Fort Worth — The Texas Christian University School of Music’s opera studio has been in the world premiere game in recent years; in 2018 it premiered The Falling and the Rising and now we get Yeltsin in Texas, with music by Evan Mack and a libretto by Joshua McGuire. David Gately, who is behind this new direction for TCU Opera and has a long history with new opera, directs, while Stephen Cary conducts.
Yeltsin in Texas, based on a true story, is a wonderful mishmash of opera and musical comedy, and even boasts a touch of vaudeville.
In 1989, Boris Yeltsin, the newly elected member of the Soviet parliament and the Supreme Soviet, visited the Lone Star State. It started out with an eye-opening tour of Houston’s Johnson Space Center, but an improvised stop at a nearby Randell’s Grocery Store left him astonished. According to reports, he had never seen such a display of abundance as he surveyed the variety of grocery store offerings that we take for granted. Not only was there an amazing array in that store, he was even more impressed with the fact that there were such stores everywhere, both in the city and even in the most rural outposts of the country.
Houston Chronicle reporter Stefanie Asin quoted him this way: "Even the Politburo doesn't have this choice. Not even Mr. Gorbachev."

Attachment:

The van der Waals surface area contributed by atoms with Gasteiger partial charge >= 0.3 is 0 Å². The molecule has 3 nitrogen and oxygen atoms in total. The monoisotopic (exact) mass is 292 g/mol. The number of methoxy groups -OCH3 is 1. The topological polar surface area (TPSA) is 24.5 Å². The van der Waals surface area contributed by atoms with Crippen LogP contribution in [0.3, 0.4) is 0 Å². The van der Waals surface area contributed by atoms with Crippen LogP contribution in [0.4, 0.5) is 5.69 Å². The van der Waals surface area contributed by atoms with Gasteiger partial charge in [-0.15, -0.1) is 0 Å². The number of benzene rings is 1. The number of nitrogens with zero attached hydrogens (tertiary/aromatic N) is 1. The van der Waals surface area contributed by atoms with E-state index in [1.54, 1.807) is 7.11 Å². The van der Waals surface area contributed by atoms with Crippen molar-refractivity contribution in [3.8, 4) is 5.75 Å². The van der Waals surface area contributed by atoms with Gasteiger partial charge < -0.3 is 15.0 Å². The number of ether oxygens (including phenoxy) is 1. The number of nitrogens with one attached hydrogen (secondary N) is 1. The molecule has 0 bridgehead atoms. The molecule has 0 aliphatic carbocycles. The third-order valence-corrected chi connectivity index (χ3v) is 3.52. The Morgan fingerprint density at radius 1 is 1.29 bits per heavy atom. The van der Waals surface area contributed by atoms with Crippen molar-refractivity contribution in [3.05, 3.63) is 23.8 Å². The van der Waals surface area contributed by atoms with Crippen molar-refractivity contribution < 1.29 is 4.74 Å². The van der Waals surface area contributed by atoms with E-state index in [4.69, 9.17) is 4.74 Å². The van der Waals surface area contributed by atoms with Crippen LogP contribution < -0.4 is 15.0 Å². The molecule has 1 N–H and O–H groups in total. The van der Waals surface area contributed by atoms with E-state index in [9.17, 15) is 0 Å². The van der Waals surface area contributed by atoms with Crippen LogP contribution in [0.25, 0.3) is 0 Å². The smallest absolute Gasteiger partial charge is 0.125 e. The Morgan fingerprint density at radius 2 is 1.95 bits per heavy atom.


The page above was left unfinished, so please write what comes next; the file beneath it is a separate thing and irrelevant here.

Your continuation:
Reportedly, that visit, more than seeing the space center’s advanced technology, convinced him that the Soviet Union needed to change, which he proceeded to do upon his return. But the ingrained corruption was too much for hm to battle so he left in disgrace. His successor was Vladimir Putin and, well, here we are.
As for TCU’s staging, the entire production team deserves a round of applause. The clever, almost cartoonish, hand-painted set is by Richard Kagey, and the hodgepodge of 1989-styled costumes are by Steven Bryant, with Tyler Beard on lighting design.
The student cast plays the “people,” with each one creating a different character of supermarket customers and employees. It looks like the diverse group that you would find in a grocery, albeit a predominately youthful crowd like you would find in a store near a college campus.
There are some imported artists as well. Sam Parkinson, a graduate of TCU’s opera program who has appeared locally with both the Dallas and Fort Worth operas as well as other distinguished companies around the country, is Yeltsin. Kelly DeLameter, as the clerk, is a graduate student at TCU, but also has an impressive résumé of professional achievements, and does a fine job. Guest artist Jonathan Walker-VanKuren gives a funny turn as the Mall Cop and soprano Janani Sridhar is terrific as the Manager. (The opera is double cast; so you might see another cast if you go Saturday night or to the Sunday matinee.)
My biggest criticism lies with the lack of music to create the different characters. While the music is generally excellent, one of the beauties of opera is the opportunity to give a distinctive musical voice to each character that allows the actor to use it as part of the portrayal. This is noticeable mostly in the character of Yeltsin; as a result, Parkinson comes off as more professorial than the boisterous, drunkenly rash, bigger-than-life Yeltsin of real life. Other characters are more explicitly depicted.
Overall though, this is a delightful and funny production with catchy and enjoyable music, excellently sung.
CORRECTION: The composer's name is Evan Mack. His first name was wrong in the original review. TheaterJones regrets the error.